If the way of succeeding in a traditional genre can be incorporated into a shared point system, then each player can strive for success in familiar ways, while seeing the success of players in other modes being reflected through the same system.

For Fusion, we kept this system very abstract as a matter of scope. We considered making a number of smaller goals that worked towards victory which could each be accomplished by any mode. For instance, a sealed door could be destroyed by Soldiers, bypassed by Pilots, or forced to open by Hackers, allowing that team that much closer to their opponents' base.

Due to scope issues, we abandoned those ideas in favor of simpler design, but we believe that a more complicated level with smaller shared goals could do a lot increase the variety and cooperative elements of a Fusion-style game.

Game Balance

A feature of Fusion's design that people were generally skeptical of was the ability to balance teams regardless of configuration. Making the three modes balanced within a team seemed like enough of a challenge without trying to make a team of three Hackers equal to a team of one of each mode.

While it is certainly true that balance is a difficult aspect of any design and is particularly challenging in a Fusion-style game, it is not insurmountable by any means. Balance can be tested and adjusted in a similar way to any design as long as the actions available to each mode are thought of in general terms. In other words, we strove to make each mode equally good at the three roles of attacking, defending, and supporting. As long as each mode is equally good at each of these three areas, then the mix of modes on a team becomes a much less significant factor.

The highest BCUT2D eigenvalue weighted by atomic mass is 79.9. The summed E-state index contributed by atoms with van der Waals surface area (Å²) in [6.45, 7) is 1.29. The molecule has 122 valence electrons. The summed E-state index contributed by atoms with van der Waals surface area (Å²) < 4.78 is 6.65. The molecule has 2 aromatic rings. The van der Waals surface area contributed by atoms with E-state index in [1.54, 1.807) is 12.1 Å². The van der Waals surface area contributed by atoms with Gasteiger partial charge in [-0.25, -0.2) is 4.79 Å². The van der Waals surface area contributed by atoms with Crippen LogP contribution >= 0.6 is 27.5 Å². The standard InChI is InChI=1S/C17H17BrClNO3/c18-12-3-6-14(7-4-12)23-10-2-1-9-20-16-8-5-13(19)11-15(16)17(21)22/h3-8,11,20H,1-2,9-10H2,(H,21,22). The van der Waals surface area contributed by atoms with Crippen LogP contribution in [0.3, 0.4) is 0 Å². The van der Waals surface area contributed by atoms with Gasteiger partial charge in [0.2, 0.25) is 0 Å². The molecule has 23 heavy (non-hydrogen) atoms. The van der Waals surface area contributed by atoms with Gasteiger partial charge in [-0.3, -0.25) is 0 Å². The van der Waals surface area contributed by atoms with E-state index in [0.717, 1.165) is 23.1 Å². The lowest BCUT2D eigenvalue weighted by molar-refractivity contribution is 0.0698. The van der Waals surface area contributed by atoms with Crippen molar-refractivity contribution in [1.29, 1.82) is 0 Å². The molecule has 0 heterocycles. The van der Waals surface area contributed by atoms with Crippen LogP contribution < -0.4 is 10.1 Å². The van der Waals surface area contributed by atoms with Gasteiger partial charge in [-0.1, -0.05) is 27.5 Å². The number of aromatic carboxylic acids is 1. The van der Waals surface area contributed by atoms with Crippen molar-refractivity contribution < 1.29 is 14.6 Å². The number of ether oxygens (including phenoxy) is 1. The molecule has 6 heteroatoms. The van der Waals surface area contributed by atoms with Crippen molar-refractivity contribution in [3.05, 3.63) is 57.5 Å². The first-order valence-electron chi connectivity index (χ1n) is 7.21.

This in itself can be fairly difficult, as fully explained in the next section. In addition to the problem of different modes having different strengths, there are two other factors that make balance difficult. The first is that interesting mode interactions have to be carefully considered and sometimes thrown out if there are not equivalent opportunities for other modes.

For instance, if Pilots have the ability to take Soldiers to an area not reachable on foot, then Hackers also need a way to provide that assistance, or alternatively Hackers need an option for helping Soldiers that is equally as powerful and as interesting as the Pilot option. This gets back to our original design philosophy of no player being pressured into a particular mode.

If options exist only for specific team configurations, then groups of players will feel pressured to use those configurations. This constraint can be difficult to work around and results in the abandonment of many potentially exciting interactions.

This was the result of our aim to create a situation where no player is pressured to choose any particular mode. A Fusion-style game could certainly be designed where the emphasis is on complex strategy, rather than ACG's goals. In that instance, designing elements that require or encourage specific team configurations would certainly be an option.

Similarly, we refrained from design options that would have added interest to modes, but also would have taken them further from the genre that inspires them. For instance, Hackers could be given the ability to specifically place their turrets, which adds a lot more tactical control. That mechanic is very reminiscent of Tower Defense rather than Puzzle, however, and so we didn't put it in.

The one aspect of balance we have found most difficult has come from creating interactions within a single mode. We want each mode to be able to help each other mode, but if a Soldier can help another Soldier, it becomes much trickier to make it so that a single Soldier is encouraged to work in a team instead of using those game elements to simply help themselves. Designing mechanics where a player in one mode can help other players in the same mode, but not themselves is certainly possible, but it's generally more awkward and would take more time to develop.

For instance, the racetrack could have a trigger that when driven over open a better track for Pilots, but if this track was behind the trigger than the triggering Pilot wouldn't be able to use it themselves. This sort of mechanic that specifically aims to keep the benefits of an action from the player initiating it has the potential to be confusing to players. As a result, teams in the current iteration of Fusion generally benefit from having at least two modes represented.

Article Start Previous Page 2 of 4 Next